Once the whining subsided, we experienced true tranquility. We picnicked creek-side in a meadow below snowcapped 11,926-foot Pyramid Peak. Josh cast futilely for native Bonneville cutthroat and I fell asleep to the sound of warblers — eventually awakened not by my children, but by a wild turkey. We wandered over boardwalks and mossy rocks, past bright-yellow balsamroot and through aspens shimmering green, their bark whittled with names dating back decades. It was rare proof that other hikers have, in fact, been here. We did not see a soul. Come dinnertime, though, everyone is at Kerouac’s. Claeys welcomed us back and regaled us with tales of an enormous but innocuous snake she had discovered outside Room 5 earlier that day in mid-digestion of a bird.We say hello to the Neemanns, who had another great day: Erik climbed 13,063-foot Wheeler Peak; Megan, being pregnant, hung back.
My 6-year-old son, Oren, made fast friends with 30-year-old Sam Schneidman, who was “on his way” (sort of) to a wedding in Washington, D.C. He was initially bummed that he did not make it to Capitol Reef National Park in south-central Utahas planned, but his geologist buddy from Reno had heard of Great Basin and dragged him here instead. Schneidman was glad he did, as were we. “This place just feels so unexpected, almost forbidden,” he said.
Ben Wong, a van-lifer from Brooklyn, rolled into the park in his Mercedes-Benz Sprinter after rock climbing with his fiancee a few hours away. They had been living like nomads in their van for the last nine months. “We just looked at the map and said, ‘Hey, there’s some national park nearby, let’s go check it out!'” He glanced around. “We’re the only Asian people here,” he added, laughing.
It appeared to be true. Travelers from Asia, in fact, may be the fastest-growing segment of visitors to U.S. National Parks, increasing by 13 percent in 2016 from the previous year, and accounting for 1 in 6 of foreign visitors in 2016, according to a report from Visa. But Great Basin is not on the international tourist circuit.
Unlike in the big-name national parks, almost everyone we met was from Utah or Nevada; as Californians, we felt almost exotic. Our neighbor at the Stargazer, Monty Ashton, grew up nearby in Ely, Nevada. His family came to scatter his uncle’s ashes up by Baker Lake. He and his 84-year-old mother, Shirley Ashton, have been coming to Great Basin long before it became a national park. And they were happy it did. To Ashton, a National Park Service designation means crowds and cafeterias. They have not shown up yet. “It just means people can’t ruin it now,” she said.
Lehman Caves, a limestone and marble underworld, though, isthe park’s main attraction, and popular enough that the hourlong, 20-person tours often book up a month or so ahead. Still, we showed up at the Lehman Visitor Center the next morning around 8 and had our pick of time slots. Dripping with stalactites and bats and a rich history that includes Prohibition parties, the cave is pretty cool (literally and figuratively).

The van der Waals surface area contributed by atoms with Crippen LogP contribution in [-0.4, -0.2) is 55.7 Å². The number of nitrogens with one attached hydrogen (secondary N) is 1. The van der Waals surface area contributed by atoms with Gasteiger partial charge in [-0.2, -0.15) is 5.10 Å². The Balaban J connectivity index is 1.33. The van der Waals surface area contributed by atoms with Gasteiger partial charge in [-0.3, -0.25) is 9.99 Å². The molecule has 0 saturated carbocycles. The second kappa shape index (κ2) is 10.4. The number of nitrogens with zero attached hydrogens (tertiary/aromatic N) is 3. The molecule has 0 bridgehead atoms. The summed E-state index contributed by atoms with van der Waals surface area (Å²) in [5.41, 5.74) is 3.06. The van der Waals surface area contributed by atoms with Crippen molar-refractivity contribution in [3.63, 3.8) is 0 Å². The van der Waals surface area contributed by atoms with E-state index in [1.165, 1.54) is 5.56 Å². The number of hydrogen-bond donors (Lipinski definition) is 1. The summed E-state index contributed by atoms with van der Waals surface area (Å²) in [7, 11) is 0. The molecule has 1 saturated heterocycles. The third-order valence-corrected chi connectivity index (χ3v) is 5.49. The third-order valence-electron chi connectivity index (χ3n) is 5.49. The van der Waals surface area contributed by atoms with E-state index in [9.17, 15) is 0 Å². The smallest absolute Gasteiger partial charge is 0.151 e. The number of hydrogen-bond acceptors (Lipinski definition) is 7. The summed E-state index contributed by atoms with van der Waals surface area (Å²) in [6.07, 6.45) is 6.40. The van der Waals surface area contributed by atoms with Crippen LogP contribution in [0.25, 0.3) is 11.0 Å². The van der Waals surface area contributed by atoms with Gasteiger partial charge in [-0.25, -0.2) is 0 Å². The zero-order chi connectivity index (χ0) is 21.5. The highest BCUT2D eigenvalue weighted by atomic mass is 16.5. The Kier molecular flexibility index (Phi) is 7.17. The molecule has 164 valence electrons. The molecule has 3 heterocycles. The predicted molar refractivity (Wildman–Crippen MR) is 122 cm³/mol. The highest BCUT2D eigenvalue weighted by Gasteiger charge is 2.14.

But a cave alone will not woo me 600 miles from home. Stars, on the other hand, would. One of the least populated areas in the lower 48 — at 10,000 feet no less — Great Basin became an official International Dark Sky Park in 2016. This is a collection of some 100 destinations — from Warrumbungle National Park in Australia to Hortobagy National Park in Hungary — recognized by the leading anti-light pollution organization for their nocturnal environment and exceptionally starry nights. It is a designation of rising importance in our country, which is increasingly aglow.
“Half the park is after dark,” as one ranger put it. Unfortunately, the weekend we were there, the night sky was a mix of clouds and bright moonlight. We certainly saw a super-clear Big Dipper, but not the Milky Way or the meteors or the supposedly mind-blowing intergalactic show of stars darting across the sprawling sky. We did, though, get to ogle Jupiter and its red racing stripes through the high-tech telescopes that astronomer-rangers set up outside Lehman Visitor Center on Saturday nights. Ultimately, though, it was not what was overhead or underground that made Great Basin worth the journey.
It was not Wheeler, the tallest peak in the park, as looming and humbling as it was. Or the big, fat marmot we saw squatting on the side of the road, looking at us like a hopeful hitchhiker.
It was not even the 4,000- to 5,000-year-old bristlecone pines — a stark, surreal grove of gnarled, ancient wonders that have withstood all that this cold, harsh world has thrown at them.
What made the trip to Great Basin worth it was the affirmation that an empty national park is better than an epic one — in part, at least, because you feel less like a lemming and a more like a pioneer. (Of course, the Native Americans who lived here thousands of years ago were the real pioneers.) Plus, there is something bonding about going where so few fanny pack-clad tourists have gone before; a camaraderie that comes from being in an isolated place together.
For our secular, urban clan, the trek was a true pilgrimage to the middle of nowhere. “How far into the middle of nowhere?” a ranger named Becky Gillette had said earlier. “All the way.”
On our last day, amid stalemates and whines of “I’m tired,” we slipped and slid over late spring’s snowfields. The hike was three rigorous, arguably treacherous miles, at 11,000 feet, under the threat of thunderstorms. Good parents would turn back,I thought. But soon, the first bristlecones came into sight. Weathered, wise and weary, but still standing. “I want to touch the oldest living things on the planet!” said my 9-year-old daughter, Hazel. She broke into a sprint, her little brother trudging behind, slowly but surely. Blisters be damned.